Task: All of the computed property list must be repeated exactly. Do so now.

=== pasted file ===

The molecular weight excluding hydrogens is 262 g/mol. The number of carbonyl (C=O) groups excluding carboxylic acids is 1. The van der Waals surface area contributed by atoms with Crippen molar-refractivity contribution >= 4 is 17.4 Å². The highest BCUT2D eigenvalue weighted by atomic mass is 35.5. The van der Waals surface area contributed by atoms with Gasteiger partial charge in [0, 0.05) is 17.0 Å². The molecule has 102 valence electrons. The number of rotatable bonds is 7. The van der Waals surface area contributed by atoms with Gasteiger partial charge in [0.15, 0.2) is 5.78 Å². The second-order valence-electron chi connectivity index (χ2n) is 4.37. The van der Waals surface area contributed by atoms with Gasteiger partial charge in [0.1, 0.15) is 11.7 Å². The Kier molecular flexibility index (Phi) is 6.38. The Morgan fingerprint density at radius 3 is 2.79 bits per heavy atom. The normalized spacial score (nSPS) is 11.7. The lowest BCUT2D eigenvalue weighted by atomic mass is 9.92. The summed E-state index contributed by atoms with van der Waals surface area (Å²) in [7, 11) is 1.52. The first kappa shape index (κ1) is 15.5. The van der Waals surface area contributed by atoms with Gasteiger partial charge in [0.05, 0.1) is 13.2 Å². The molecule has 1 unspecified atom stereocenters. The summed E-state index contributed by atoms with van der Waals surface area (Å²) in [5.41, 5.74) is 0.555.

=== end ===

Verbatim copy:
The molecular weight excluding hydrogens is 262 g/mol. The number of carbonyl (C=O) groups excluding carboxylic acids is 1. The van der Waals surface area contributed by atoms with Crippen molar-refractivity contribution >= 4 is 17.4 Å². The highest BCUT2D eigenvalue weighted by atomic mass is 35.5. The van der Waals surface area contributed by atoms with Gasteiger partial charge in [0, 0.05) is 17.0 Å². The molecule has 102 valence electrons. The number of rotatable bonds is 7. The van der Waals surface area contributed by atoms with Gasteiger partial charge in [0.15, 0.2) is 5.78 Å². The second-order valence-electron chi connectivity index (χ2n) is 4.37. The van der Waals surface area contributed by atoms with Gasteiger partial charge in [0.1, 0.15) is 11.7 Å². The Kier molecular flexibility index (Phi) is 6.38. The Morgan fingerprint density at radius 3 is 2.79 bits per heavy atom. The normalized spacial score (nSPS) is 11.7. The lowest BCUT2D eigenvalue weighted by atomic mass is 9.92. The summed E-state index contributed by atoms with van der Waals surface area (Å²) in [7, 11) is 1.52. The first kappa shape index (κ1) is 15.5. The van der Waals surface area contributed by atoms with Gasteiger partial charge in [0.05, 0.1) is 13.2 Å². The molecule has 1 unspecified atom stereocenters. The summed E-state index contributed by atoms with van der Waals surface area (Å²) in [5.41, 5.74) is 0.555.